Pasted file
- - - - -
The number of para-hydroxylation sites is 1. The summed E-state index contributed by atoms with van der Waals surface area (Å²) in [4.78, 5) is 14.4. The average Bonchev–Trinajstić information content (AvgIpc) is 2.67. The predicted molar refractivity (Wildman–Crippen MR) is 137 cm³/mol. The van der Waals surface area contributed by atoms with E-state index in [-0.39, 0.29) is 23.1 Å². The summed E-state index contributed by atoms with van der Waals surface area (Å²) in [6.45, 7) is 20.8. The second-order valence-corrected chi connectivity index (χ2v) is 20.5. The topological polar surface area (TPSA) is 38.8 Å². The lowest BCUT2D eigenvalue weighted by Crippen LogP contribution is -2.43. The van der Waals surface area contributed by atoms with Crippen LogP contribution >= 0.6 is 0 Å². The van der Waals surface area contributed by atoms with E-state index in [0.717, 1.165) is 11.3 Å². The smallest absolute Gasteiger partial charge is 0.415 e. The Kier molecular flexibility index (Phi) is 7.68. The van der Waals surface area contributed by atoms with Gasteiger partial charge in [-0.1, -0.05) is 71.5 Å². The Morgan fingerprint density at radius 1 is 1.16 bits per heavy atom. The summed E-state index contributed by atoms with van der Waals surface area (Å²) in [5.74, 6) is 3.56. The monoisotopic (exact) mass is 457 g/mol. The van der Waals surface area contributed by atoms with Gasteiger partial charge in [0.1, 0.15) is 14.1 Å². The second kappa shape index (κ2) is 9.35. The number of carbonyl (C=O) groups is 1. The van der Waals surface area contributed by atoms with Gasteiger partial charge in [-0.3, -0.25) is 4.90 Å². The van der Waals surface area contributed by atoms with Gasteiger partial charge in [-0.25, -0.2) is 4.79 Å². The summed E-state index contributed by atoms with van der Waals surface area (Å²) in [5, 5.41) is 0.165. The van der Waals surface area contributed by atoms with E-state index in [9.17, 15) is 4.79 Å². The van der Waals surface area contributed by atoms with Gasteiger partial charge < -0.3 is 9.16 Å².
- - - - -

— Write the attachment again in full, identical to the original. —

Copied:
The number of para-hydroxylation sites is 1. The summed E-state index contributed by atoms with van der Waals surface area (Å²) in [4.78, 5) is 14.4. The average Bonchev–Trinajstić information content (AvgIpc) is 2.67. The predicted molar refractivity (Wildman–Crippen MR) is 137 cm³/mol. The van der Waals surface area contributed by atoms with E-state index in [-0.39, 0.29) is 23.1 Å². The summed E-state index contributed by atoms with van der Waals surface area (Å²) in [6.45, 7) is 20.8. The second-order valence-corrected chi connectivity index (χ2v) is 20.5. The topological polar surface area (TPSA) is 38.8 Å². The lowest BCUT2D eigenvalue weighted by Crippen LogP contribution is -2.43. The van der Waals surface area contributed by atoms with Crippen LogP contribution >= 0.6 is 0 Å². The van der Waals surface area contributed by atoms with E-state index in [0.717, 1.165) is 11.3 Å². The smallest absolute Gasteiger partial charge is 0.415 e. The Kier molecular flexibility index (Phi) is 7.68. The van der Waals surface area contributed by atoms with Gasteiger partial charge in [-0.1, -0.05) is 71.5 Å². The Morgan fingerprint density at radius 1 is 1.16 bits per heavy atom. The summed E-state index contributed by atoms with van der Waals surface area (Å²) in [5.74, 6) is 3.56. The monoisotopic (exact) mass is 457 g/mol. The van der Waals surface area contributed by atoms with Gasteiger partial charge in [0.1, 0.15) is 14.1 Å². The second kappa shape index (κ2) is 9.35. The number of carbonyl (C=O) groups is 1. The van der Waals surface area contributed by atoms with Gasteiger partial charge in [-0.3, -0.25) is 4.90 Å². The van der Waals surface area contributed by atoms with Gasteiger partial charge in [-0.25, -0.2) is 4.79 Å². The summed E-state index contributed by atoms with van der Waals surface area (Å²) in [5, 5.41) is 0.165. The van der Waals surface area contributed by atoms with E-state index in [9.17, 15) is 4.79 Å². The van der Waals surface area contributed by atoms with Gasteiger partial charge < -0.3 is 9.16 Å².